Mystery Cloth Doll with Swivel Neck

Recently I bought a large doll in a booth at an antiques mall.  The doll is listed as being papier mache, but looking at the construction of the doll it is clear it is made of cloth.  I thought I would share images here, in hopes someone may have some information.


The doll has what I think is human hair seen on and is about 26" tall.  It has a swivel head, and the head is made of cloth.  The doll was wearing clothing which appears to be from the 50's, and boots which are much newer.  The seller says it came through a distance cousin of the family, and is probably from the 30's. But of course this is vague information. 















If you have any ideas, please comment!


Designing Custom Fabric for Antique Inspired Dolls Using Spoonflower


If you know how to edit photos in Picnik then you can have a great time creating custom fabric for your dolls. It's pricey, but for certain one of a kind dolls it might be just the ticket. At Spoonflower, you upload an image you'd like to make into a fabric design. Beginning today (Thursday noon, August 26th through Friday) Spoonflower is giving away free swatches.

For this post I used a basic graphic of an 1860's dress to create a design. I changed the color of the image to sepia using a photo editor (Picnik).

Here's the image viewer with the design options on the side, showing the graphic as a single centered design.


Next is the basic repeat,
where the image is lined up vertically and horizontally.


Half-drop shifts every other vertical line
one half of the image down.



Half-brick shifts every other horizontal line
one half of the image right.




Mirror creates vertical mirror images.




Depending on the image you use, these options can create wildly different feels....Here's a couple options using a public domain needle and thread image I saved.

Half-brick



Mirror image




Some of you may own antique fabrics that would be fun to upload. The beauty of that option is that you can KEEP the antique fabric for future reference but have the fun of using the design in your antique inspired creation. Also, Spoonflower allows for you to have printed just the amount of fabric you want - from a yard to hundreds. If you order over 20 yards you get a 20% discount. You also have a choice in the kind of fabric you have your design printed on - quilting cotton, sateen, twill, knit, canvas or lawn. I ordered a sample and the quilting weight cotton is just great for doll clothing - not as thick as some quilting cottons are. Next I'm ordering a sample on upholstery weight twill to see how that works out.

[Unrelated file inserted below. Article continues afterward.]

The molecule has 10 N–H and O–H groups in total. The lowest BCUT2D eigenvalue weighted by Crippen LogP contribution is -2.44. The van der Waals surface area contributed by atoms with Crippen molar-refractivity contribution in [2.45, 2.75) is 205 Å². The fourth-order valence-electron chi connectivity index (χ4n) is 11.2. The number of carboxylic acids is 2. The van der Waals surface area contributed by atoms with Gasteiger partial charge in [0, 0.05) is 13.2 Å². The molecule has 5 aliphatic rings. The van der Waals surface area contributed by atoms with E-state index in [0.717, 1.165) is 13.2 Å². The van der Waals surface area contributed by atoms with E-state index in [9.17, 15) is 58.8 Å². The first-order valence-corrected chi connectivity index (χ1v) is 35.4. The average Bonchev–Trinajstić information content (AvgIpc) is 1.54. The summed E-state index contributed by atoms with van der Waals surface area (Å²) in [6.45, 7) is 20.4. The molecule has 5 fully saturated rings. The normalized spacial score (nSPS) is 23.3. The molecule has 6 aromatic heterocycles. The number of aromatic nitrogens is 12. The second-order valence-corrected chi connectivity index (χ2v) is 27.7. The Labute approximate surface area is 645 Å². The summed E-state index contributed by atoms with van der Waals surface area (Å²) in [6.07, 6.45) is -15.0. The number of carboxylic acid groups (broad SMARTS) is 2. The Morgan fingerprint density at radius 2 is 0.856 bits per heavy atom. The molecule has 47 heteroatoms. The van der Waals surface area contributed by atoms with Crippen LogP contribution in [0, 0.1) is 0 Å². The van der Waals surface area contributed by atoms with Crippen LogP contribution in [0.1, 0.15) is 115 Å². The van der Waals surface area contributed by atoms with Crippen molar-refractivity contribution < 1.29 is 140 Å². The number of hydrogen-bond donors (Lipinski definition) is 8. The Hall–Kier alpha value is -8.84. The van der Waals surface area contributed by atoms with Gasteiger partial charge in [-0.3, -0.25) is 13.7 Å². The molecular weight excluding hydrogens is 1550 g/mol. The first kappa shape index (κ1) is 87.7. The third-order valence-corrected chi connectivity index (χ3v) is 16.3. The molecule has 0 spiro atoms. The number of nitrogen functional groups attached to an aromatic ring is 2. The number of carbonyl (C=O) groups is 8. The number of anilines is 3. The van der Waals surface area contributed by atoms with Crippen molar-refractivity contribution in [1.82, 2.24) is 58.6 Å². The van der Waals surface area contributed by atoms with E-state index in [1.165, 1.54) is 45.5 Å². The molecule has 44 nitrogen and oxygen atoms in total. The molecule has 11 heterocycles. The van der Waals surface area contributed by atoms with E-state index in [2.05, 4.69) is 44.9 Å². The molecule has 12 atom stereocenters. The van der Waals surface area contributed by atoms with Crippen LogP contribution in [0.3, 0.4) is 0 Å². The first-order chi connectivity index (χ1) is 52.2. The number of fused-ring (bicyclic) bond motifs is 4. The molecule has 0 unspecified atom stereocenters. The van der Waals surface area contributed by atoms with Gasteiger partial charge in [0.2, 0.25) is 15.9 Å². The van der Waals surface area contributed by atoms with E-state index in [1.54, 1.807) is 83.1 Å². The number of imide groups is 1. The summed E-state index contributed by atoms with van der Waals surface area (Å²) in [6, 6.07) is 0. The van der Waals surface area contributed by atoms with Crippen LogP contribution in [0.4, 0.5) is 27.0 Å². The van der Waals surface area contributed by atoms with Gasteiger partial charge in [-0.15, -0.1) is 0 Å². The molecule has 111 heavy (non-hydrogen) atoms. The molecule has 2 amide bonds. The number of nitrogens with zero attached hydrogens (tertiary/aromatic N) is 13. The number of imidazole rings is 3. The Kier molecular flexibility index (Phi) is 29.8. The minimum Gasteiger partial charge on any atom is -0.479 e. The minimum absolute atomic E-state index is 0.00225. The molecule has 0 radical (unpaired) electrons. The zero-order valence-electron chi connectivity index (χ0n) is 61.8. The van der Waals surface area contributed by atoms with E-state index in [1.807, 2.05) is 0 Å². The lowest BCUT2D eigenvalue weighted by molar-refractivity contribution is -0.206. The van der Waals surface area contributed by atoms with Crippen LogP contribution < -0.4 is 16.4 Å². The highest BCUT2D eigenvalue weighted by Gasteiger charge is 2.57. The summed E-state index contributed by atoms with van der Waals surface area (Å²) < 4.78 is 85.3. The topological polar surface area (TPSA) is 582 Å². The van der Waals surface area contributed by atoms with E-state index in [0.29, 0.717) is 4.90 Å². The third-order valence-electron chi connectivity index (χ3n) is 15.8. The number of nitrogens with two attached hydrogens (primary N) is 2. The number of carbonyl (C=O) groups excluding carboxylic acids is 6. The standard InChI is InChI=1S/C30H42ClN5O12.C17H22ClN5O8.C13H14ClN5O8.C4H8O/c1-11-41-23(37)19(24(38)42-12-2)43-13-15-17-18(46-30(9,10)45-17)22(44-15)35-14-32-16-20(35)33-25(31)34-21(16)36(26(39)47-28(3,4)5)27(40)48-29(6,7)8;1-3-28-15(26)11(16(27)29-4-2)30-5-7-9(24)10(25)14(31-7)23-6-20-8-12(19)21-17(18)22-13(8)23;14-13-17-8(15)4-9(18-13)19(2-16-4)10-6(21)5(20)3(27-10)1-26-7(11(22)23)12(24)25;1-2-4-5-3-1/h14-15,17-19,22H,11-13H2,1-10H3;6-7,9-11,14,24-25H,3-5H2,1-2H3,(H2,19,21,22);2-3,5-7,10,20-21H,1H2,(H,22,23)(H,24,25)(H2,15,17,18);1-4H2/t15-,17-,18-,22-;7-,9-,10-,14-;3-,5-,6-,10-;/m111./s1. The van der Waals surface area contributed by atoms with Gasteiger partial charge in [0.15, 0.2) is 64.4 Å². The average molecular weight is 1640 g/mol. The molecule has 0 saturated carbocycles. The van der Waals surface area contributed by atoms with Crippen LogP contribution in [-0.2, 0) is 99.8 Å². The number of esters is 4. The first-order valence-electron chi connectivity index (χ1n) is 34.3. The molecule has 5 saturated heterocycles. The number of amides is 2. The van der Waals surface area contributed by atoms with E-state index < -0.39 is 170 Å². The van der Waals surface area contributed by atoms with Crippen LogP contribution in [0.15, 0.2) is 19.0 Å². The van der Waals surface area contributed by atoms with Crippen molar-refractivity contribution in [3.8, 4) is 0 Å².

The possibilities with Spoonflower are endless for doll designers and doll makers. If you try this process out, please leave a comment here linking to what you did with your fabric. It's quite fun and possibly addicting. Have fun!

Embellishing Doll Clothing



A search through Google Books section of public domain books yields a treasure trove of needlework techniques to use in embellishing a plain garment for an antique doll. Trims and braids can be approximated with some embroidery techniques, such as the braid stitch above.

Here are a few books I found with some interesting instruction and graphics. It's best to click on the "contents" at the top of the page and you can browse the book. You can also download them in PDF format for future reference.
And if you would like to do the braid stitch shown above, Stitchschool has done a very nice text and photo tutorial on braid stitch. Have fun! ~ Dixie

An Artist's Journey: Susie McMahon

In the next few weeks I want to repost some past interviews
with doll artists featured here on MAIDA Today. 
Susie is one of my favorite people and artists!

==========================



How long have you been making dolls?  Did you make another kind of art first?  How long have you been selling them?